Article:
The idea of “satisfied with what is and eager for more” comes from the Abraham Hicks material. So does the observation that we can either work with this process of refining and embracing what we want, or we can fight it by fixating on what we don’t want.

The latter is precisely what keeps us stuck in feelings of dissatisfaction and worse.

Eagerness and enthusiasm are so much more enjoyable! There is so much to be gained in embracing the positive and turning towards the wanted aspects of life.

And most importantly, doing so makes sense of the otherwise confusing disparity between the love and joy of our creator and the apparent flaws and faults of the world.

There is a crack in everything

Years ago a friend gave me a ‘page-a-day’ calendar of quotations and sayings that were meant to evoke a kind of Zen-like wisdom.

At first I loved it. I trawled through and accumulated a set of my favourites.

Years later I hated it. I wondered who had picked the quotations, and what mercantile interest had crafted this bizarre interplay of culture and commercialism.

But the inspiration was genuine, and the care of my friend was sincere. So over time I’ve come back to appreciating the meaning behind it.

One of the quotations I remembered well was a verse from a song by Leonard Cohen.

I subsequently came to admire Cohen, and have been listening to his music in the wake of his death this year.

Ring the bells that still can ring
Forget your perfect offering
There is a crack, a crack in everything
That’s how the light gets in.

That crack in everything – the gaps we feel in our own existence – our instinct is to fill the gap, to seek immersion in pleasure, power, or profit. We want to distract ourselves from the emptiness at the edges of our existence.

The heart of all vices, compulsions, and evil lies in our impulse – part fear and part desire – to consolidate our grip on life. We fear our limits, we fear the holes life punches through our veil of self-control.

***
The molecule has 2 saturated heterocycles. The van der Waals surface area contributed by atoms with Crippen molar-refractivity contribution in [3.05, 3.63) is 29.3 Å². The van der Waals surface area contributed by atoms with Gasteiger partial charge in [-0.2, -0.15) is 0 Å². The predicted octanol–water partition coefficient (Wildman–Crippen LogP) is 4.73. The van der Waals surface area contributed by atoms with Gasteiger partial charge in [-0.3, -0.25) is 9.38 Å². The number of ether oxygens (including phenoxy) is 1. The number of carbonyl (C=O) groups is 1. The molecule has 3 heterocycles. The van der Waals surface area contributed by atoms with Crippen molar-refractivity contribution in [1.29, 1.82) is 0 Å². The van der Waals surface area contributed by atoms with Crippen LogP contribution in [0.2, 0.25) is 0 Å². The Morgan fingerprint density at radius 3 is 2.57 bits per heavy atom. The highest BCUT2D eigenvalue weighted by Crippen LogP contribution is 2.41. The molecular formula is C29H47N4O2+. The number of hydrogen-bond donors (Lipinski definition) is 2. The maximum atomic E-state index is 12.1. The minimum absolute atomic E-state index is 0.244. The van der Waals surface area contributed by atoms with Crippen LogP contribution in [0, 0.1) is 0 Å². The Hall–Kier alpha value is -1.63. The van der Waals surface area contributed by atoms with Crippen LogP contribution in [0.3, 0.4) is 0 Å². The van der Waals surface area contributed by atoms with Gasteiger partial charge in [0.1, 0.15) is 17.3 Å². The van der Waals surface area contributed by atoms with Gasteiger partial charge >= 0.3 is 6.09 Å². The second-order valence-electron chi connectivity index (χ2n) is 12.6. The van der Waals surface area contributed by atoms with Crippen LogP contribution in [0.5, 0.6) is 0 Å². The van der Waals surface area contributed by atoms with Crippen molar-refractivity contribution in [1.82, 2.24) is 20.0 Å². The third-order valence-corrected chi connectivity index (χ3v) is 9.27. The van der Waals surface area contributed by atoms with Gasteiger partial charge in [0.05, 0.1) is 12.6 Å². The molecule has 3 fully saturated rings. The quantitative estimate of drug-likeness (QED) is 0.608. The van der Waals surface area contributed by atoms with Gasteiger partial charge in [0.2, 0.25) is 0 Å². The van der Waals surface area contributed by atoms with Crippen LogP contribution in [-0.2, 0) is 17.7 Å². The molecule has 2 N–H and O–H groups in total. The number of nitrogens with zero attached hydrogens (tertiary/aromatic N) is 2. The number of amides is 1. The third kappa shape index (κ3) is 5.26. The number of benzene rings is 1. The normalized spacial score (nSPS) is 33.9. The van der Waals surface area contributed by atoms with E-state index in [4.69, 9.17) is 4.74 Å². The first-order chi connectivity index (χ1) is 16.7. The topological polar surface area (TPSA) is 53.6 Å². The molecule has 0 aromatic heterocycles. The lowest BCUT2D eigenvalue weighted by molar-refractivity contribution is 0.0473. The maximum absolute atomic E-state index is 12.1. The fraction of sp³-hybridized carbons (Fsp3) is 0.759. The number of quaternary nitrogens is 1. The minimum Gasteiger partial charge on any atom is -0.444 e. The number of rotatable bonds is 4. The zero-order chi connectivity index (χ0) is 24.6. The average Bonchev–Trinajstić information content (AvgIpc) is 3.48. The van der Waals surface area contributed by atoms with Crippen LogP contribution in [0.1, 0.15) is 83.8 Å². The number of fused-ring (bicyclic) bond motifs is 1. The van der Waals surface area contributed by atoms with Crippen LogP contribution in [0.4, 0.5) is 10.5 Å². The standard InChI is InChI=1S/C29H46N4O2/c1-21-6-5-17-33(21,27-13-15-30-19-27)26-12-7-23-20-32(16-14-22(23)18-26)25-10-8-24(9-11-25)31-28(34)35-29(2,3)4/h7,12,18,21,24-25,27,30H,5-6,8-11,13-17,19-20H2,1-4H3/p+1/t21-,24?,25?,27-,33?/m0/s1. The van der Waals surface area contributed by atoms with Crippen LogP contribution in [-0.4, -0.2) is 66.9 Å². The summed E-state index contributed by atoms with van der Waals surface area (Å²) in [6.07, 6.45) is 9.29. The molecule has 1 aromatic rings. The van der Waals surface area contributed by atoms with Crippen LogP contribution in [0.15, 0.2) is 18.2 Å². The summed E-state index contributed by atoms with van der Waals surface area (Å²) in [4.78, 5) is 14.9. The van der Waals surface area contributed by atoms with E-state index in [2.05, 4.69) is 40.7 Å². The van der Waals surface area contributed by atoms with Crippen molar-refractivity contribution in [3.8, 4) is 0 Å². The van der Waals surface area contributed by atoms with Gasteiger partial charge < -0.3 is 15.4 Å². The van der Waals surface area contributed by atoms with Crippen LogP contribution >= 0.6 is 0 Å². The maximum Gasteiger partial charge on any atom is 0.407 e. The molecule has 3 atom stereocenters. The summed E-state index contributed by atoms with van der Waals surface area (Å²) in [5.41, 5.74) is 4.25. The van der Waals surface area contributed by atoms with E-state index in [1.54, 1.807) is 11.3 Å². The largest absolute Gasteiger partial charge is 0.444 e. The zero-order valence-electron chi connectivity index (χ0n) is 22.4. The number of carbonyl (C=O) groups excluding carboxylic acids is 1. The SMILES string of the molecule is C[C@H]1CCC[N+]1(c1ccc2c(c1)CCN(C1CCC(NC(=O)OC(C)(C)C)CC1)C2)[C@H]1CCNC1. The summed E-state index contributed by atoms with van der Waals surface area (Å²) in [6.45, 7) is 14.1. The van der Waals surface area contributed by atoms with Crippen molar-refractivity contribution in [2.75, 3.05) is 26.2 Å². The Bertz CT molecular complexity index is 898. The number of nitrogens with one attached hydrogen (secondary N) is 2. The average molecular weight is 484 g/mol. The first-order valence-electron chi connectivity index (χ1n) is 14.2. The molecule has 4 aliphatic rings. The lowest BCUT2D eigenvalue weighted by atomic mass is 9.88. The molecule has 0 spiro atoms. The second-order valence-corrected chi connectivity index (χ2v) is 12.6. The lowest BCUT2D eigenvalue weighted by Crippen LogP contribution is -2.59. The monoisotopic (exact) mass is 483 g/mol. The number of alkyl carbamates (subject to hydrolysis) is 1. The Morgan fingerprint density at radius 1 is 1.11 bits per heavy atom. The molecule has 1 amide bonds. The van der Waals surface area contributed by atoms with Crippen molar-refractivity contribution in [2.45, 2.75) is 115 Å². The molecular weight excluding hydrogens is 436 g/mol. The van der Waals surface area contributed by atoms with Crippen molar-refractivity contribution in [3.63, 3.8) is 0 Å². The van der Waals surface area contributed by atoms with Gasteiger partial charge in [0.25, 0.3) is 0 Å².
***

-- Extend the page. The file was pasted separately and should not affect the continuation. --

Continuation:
If we could only become something better, achieve something more, cover over the gaps, then life would feel complete.

But completion lies in the opposite direction.

It’s not the holes that are the problem, it’s the rest of the veil. It’s the thin layer of pride that we try to stretch across the whole of our existence.

We fear losing control, but the control itself was always an illusion. Even our fear is an illusion within an illusion, because we can’t control that either.

So when the holes are getting bigger, as the veil begins to thin, our fear might even increase.

‘Behold, the fear of the Lord, that is wisdom.’

People interpret this to mean that we should fear God, as if that’s a smart choice. But wisdom in Christianity is not just a state of having knowledge, it is an aspect of God. Wisdom is divine. We could just as well say that fear accompanies God’s presence, because our pride cannot abide Him.

The holes in our pride, the gaps and limits of our self-control are reality shining through a delusion we keep alive only through our own mistaken efforts.

The delusion, the mistaken efforts, we don’t really know where they began or what drives them. It isn’t our self-control, since that does not exist.

It’s a terrifying thought, when all that is left is our desire to hang on to control against what looks like darkness, emptiness and death.

But at some point that veil will be torn in two, and we will realise that what seemed like darkness was a light too bright for us to see.